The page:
Environmental Protection Agency (EPA) head Andrew Wheeler will be questioned by members of the Senate Environment and Public Works Committee today about rolling back environmental regulations during the coronavirus pandemic.
As Electrek reported in March, the EPA announced a suspension of the enforcement of environmental rules, saying it “will generally not seek stipulated or other penalties for noncompliance with such obligations” during the coronavirus outbreak.
On April 3, Elizabeth Warren (D-MA) and Ed Markey (D-MA) sent a letter to Wheeler, demanding that the agency explain its decision to suspend environmental rules; who authorized it; how records will be maintained; whether meetings were held with fossil-fuel lobbyists, and if so, when and with who; and finally, whether any analyses were conducted.
As Electrek also reported, a Harvard University study at the T.H. Chan School of Public Health, updated on April 5, confirmed a direct correlation between long-term exposure to air pollution and a higher coronavirus death rate.
Further, on April 14, the EPA announced that it will not work to lower levels of particulate matter, thus not further reducing air pollution, despite the recommendations of its own scientists to do so.
As Roll Call reports today:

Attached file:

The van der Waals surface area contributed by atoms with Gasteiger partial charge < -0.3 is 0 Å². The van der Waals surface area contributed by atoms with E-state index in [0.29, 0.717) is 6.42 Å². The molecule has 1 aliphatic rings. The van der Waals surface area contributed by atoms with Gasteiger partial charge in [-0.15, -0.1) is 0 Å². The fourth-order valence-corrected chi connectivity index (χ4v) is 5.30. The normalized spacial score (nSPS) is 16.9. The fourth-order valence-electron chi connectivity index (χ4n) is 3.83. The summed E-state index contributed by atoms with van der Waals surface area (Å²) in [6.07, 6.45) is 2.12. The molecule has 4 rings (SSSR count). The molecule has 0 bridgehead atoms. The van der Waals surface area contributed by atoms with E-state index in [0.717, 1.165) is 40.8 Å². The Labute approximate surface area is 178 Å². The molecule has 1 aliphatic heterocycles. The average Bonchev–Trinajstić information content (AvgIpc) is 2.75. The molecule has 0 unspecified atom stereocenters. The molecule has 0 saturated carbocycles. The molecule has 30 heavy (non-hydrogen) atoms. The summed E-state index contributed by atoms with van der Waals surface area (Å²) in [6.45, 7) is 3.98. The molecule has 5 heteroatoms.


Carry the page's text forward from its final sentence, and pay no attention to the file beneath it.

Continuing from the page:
Last week, nine state attorneys general sued the EPA for issuing what they called a ‘broad, open-ended policy,’ referring to the agency’s March 26 decision to allow companies to determine for themselves if they can meet reporting requirements for air and water pollution during the crisis.
On April 1, ranking member Thomas R. Carper (D-DE), and 10 other Democratic senators raised concerns about agency activities during and in response to the pandemic, including its lack of a public continuity of operations plan and easing enforcement of air and water pollution rules.
Vijay Limaye, science fellow in the Science Center at the Natural Resources Defense Council, said today:
At a time when our government should be doing all it can to protect us from the COVID-19 pandemic, the EPA actually has been rolling back critical public health safeguards in a way that will increase our exposure to mercury, soot, toxic chemicals, super-polluting HFCs, and perchlorate. Lawmakers must hold Wheeler accountable for these indefensible actions that are making us sick.
It’s about time that Wheeler answers for his actions. Do we expect straight answers from him? No. The most we can hope for is that the Senate hold the EPA accountable, and somehow, there is a reversal of these polluting deregulations that endanger people’s lives even further in the midst of a pandemic that attacks people’s lungs and other vital organs.
As the Environmental Protection Network pointed out, “African Americans are 75% more likely to reside in communities that are near polluting facilities — and face a 54% higher health burden as a result of air pollution, compared with the general population. Similarly, Latino communities are disproportionately affected, with almost 2 million Latinos living within a half-mile of polluting facilities.”
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